The third (or fourth, if you count the panda) member of the group is Weatherby Ian Poppington III, a British secret agent who is hilariously proper, speaking like a stereotypical English fop and trying to get enemies to engage in dueling or fisticuffs. And then there's the villain of the tale, a goat named Pollo who decorates his evil lair in a black-and-yellow checkered taxicab motif. He kidnapped Dahlia's scientist father and is using him to build a doomsday weapon and take over the world. The others end up teaming up to take him down and rescue Dahlia's father, with much craziness along the way.

As can be seen in the above samples, the art is quite good, with an expressive cartoony style, lots of details, and fast-moving, easy-to-follow action. I was especially impressed with the bright, beautiful colors, which really pop on the glossy paper. They're probably created via Photoshop, and they look incredible, whether defining a firelit cave at sunset:

Or giving a lush bamboo forest a beautiful green glow:

Or any number of other details, like robots, lasers, or golden-hued flashbacks. I thought Trembley's art was good on Sam Noir, but he's working on a whole new level here.

So I heartily recommend the book. It's a fun, crazy, action-filled story, and who knows where it'll go in future volumes. I'll definitely be there to see.

Saturday, August 25, 2007

The Homeless Channel: I probably wouldn't watch it

I've never seen this book in stores, but I've heard about it a bit, and wanted to read it. Luckily, I was able to pick it up from the author at Wizard World. Score!

The Homeless Channel
By Matt Silady

This is a pretty damn good book, especially considering that it's Matt Silady's first comic. It's an ambitious story about Darcy Shaw, a young woman that starts the titular cable TV channel, causing professional, personal, and romantic travails in her life. She's a pretty fascinating character, and at first, we're not sure if she's in it for money and fame, or for humanitarian purposes. However, we find out pretty early on that her sister is homeless, and it's obvious that she wants to help homeless people out. The book focuses somewhat on the moral and ethical conflicts, like the fact that the channel is for-profit, but it seems she's doing her best to make sure companies want to put money toward the project, money that can be used to help people.

The societal issues are only one part of the story, however. There's also a personal side, with Darcy having a romantic relationship with Grady, the "watchdog" that the corporation assigns to keep an eye on the operation. They make an interesting couple, especially since Darcy is so focused on her goals that her personal life is kind of a mess. It's fun to watch them spar professionally and still try to get along personally.

The look of the book is somewhat reminiscent of Brian Michael Bendis's earlier works, like Jinx or Goldfish, with photoreferenced characters and urban backgrounds. The dialogue is also kind of similar, with a lot of witty back-and-forths, although it's not nearly so mannered (or profane) as Bendis's. It makes for a fun read, and the pictures "act" out the conversations very well. In interviews he's given, Silady said he used this art style out of necessity, since he had trouble finding a reliable artist who didn't need to be paid up front; he decided to do the art himself, and altering photographs was what he was most comfortable with. This adds an interesting level to the work, with characters played by actual "actors", almost becoming like fumetti. Maybe this is a common discussion point with fumetti; I'm not really familiar with that branch of the medium. Whatever the case, it works really well here.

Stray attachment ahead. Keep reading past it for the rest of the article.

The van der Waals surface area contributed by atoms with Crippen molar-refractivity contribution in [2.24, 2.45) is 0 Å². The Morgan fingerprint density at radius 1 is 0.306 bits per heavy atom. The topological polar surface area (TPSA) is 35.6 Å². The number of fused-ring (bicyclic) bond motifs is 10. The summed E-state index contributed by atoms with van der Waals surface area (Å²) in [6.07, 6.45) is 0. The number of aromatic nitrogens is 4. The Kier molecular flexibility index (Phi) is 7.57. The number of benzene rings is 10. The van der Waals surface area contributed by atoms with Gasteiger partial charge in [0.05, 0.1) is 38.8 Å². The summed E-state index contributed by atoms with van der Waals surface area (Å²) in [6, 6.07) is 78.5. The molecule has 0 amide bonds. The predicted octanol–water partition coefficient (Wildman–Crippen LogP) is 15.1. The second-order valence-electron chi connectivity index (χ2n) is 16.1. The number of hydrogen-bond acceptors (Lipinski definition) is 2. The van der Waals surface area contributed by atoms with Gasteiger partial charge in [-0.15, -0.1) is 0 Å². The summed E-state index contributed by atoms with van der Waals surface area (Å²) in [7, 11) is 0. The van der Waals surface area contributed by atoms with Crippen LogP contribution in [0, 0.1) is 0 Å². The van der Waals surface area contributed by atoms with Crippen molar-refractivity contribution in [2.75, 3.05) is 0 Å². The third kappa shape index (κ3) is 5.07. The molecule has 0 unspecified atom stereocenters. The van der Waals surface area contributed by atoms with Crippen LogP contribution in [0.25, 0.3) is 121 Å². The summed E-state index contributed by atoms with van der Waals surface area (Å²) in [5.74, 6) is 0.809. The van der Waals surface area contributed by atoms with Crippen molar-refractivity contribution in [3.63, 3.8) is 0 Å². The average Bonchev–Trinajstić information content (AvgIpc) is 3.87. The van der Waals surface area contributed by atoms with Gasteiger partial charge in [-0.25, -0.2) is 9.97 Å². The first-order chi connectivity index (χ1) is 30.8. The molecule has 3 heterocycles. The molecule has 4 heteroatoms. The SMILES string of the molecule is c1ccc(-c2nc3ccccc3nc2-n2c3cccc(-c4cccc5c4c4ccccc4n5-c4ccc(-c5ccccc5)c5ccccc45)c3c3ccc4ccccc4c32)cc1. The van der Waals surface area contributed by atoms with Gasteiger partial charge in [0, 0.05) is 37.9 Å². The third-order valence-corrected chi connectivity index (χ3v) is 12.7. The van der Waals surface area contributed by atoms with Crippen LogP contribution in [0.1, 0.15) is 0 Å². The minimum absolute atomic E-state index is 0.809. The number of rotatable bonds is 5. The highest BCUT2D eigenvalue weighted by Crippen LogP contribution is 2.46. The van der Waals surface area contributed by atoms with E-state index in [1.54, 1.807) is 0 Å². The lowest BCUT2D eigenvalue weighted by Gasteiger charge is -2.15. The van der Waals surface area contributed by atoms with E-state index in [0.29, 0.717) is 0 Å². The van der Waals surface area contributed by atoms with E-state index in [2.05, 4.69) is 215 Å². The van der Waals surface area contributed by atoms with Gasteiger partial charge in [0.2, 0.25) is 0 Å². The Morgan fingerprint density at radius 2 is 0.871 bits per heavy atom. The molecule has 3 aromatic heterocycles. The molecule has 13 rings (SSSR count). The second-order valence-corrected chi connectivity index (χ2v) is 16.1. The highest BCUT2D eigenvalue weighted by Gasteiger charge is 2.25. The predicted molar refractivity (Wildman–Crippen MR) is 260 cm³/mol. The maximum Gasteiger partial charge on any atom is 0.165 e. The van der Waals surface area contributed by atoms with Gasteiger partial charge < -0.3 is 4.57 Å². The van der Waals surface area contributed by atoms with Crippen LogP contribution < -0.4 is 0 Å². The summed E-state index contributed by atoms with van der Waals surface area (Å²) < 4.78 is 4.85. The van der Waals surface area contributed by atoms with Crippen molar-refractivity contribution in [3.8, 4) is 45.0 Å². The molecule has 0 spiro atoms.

Silady actually tries some pretty ambitions stuff, and that's partly where he has some problems. There are a couple points where he has characters walking and talking, and he has the "path" of the panels zigzag across the pages (it's a double-page spread), with the top tier reading left-to-right, the middle tier reversing to read right-to-left, and the bottom tier switching back to left-to-right:

It's pretty non-intuitive, which is demonstrated by the necessity of arrows to guide the reader's eye, and while it's readable, it's not really necessary. Also it breaks the "180 rule", which states that the reader's point of view shouldn't jump across the line of action in a scene. In the second tier, the characters switch places; I'm not sure if they're supposed to be walking in the opposite direction than in the first tier, or possibly turned a corner in the hallway. It's confusing, and distracts from the conversation. I think the technique was used to "liven up" the scene and keep it from being just talking heads, but instead it just makes it harder to read.

There are also occasional issues with word balloon placement, like in the following panel:

After reading the first balloon, in the upper left, the eye is drawn to the two balloons in the middle (since they are closer, but also because they are in the center of the image), but they are actually supposed to come after the balloon in the upper right. This sort of thing happens fairly regularly in the book, but that seems to be a sign of a first-time creator.